Before long-term interest rates rose in November of 2016, they have fallen until October 2016 to 1.76 % in the United States, to 0.78 % in the Euro Area, to 1.08 % in the United Kingdom and to a negative rate of -0.06 % in Japan. The decline of long-term interest rates happened in the United States although short-term interest rates rose from 0.25 % to 0.72 %. Deflationary expectation were still well in place and have changed only recently. Until October 2016, the Euro Area experienced negative short-term interest of -.05 % in October 2015 and -0.31 in October 2016. Both in the United Kingdom and Japan, short-term interest rates also declines over this period to 0.37 in the United Kingdom and to 0.06 in Japan.
Money growth accelerated in the United States, Japan and the United Kingdom, but slowed down in the Euro Area. In the U.S., the rate of growth of narrow money (M1) rose from an annual rate 3.8 % in October 2015 to a rate of 8.2 % in October 2016, and slowed in the Euro Area from a rate of 10.3 % in October 2015 to 6.1 % in October 2016. In Japan the annual rate of the growth of narrow money accelerated from 4.1 % in October 2015 to 7.8 % in October 2016, and in the United Kingdom during the same period from 6.5 % to 10.6 %.
Political uncertainty continues under the new government. The legal procedures in connection with the corruption scandal involving the Brazilian oil company Petrobras affect the heart of the Brazilian political system. All political parties, so it seems, are involved in widespread corruption. Hardly a day goes by without some news about another prominent politician who is involved in a corruption scandal. In the meantime, new areas of corruption are under investigation that affect also local politicians. Consequently, there is not yet green light for a solid economic recovery.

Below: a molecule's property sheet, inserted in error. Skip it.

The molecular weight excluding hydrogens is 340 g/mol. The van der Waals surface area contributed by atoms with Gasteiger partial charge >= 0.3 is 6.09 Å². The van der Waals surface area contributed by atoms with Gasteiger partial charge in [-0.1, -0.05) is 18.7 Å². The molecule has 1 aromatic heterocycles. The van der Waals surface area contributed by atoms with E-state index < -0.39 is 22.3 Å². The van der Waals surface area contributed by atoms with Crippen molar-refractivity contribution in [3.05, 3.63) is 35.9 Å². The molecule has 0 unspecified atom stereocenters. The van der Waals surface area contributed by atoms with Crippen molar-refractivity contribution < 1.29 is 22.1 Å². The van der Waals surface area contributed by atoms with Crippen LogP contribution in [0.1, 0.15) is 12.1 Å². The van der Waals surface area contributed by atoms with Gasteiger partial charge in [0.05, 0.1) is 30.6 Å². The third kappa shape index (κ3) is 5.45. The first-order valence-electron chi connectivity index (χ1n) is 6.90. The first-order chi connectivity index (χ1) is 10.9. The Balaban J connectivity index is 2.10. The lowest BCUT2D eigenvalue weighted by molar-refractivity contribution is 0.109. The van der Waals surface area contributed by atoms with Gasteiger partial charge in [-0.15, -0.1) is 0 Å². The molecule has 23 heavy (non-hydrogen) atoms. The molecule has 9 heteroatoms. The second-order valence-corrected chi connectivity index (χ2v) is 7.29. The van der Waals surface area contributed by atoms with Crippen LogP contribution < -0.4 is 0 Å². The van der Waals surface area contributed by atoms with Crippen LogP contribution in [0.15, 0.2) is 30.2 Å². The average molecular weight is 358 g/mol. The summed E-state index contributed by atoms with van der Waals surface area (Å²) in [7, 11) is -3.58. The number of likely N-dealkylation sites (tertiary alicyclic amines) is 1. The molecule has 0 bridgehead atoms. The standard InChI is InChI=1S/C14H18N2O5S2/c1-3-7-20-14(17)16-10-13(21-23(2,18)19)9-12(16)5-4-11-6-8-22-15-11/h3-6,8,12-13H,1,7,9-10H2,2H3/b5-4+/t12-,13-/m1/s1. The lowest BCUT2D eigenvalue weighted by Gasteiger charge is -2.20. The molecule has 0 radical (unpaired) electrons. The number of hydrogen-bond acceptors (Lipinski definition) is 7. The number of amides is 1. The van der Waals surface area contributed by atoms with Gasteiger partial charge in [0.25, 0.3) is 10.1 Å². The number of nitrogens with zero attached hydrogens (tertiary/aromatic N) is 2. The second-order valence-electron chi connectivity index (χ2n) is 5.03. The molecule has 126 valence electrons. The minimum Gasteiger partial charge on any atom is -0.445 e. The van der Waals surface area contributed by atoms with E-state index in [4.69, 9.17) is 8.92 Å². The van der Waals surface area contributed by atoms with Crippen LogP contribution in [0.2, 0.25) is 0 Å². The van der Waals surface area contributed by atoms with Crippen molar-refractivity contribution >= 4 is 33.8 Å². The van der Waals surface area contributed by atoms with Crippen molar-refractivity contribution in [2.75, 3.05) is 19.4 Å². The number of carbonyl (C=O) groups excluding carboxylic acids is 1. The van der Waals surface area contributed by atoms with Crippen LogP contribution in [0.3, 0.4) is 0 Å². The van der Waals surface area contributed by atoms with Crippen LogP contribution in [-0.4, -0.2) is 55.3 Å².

Over the past two decades, Mexico has experienced a period of strong growth with low inflation. There has been a massive inflow of foreign direct investment. Employment has grown steadily. Yet now dark clouds appear on the horizon. It still must be seen whether the threats of the new U.S. president-elect can be taken seriously or not, but nevertheless, growth outlook is already dimmed and there are growing inflationary pressures. The first signal that riskier times are ahead will come from the currency market when the Mexican peso begins to weaken.
South Korea, one of the economic star performers of the past couple of decades, enters troubled waters. Korea’s first female president who has been in office for nearly four years faces impeachment on ground of her influence paddling. When the Constitutional Court confirms the impeachment, there will be a new elections in 60 days. There should be little concern, however, as to the economic performance of the South Korean economy. The one thing South Korean has to fear are incalculable threats by North Korea that could go so far as to escalate into a military confrontation.
Russian president Putin tries hard to define his country’s global role. Russia has increased its military presence in the Middle East and is actively involved in the Syrian war theater. At the same time, NATO is moving eastwards in an attempt to protect the states that have gained independence with the fall of the Soviet Union.US-Russian relations have deteriorated during Obama’s presidency. A new chapter in U.S.-Russian relations will begin when Donald Trump will assume his presidency after his inauguration in January 2017. When Western sanctions will be lifted and oil prices will recover, the Russian economy could experience a period of excellent performance for long period of time.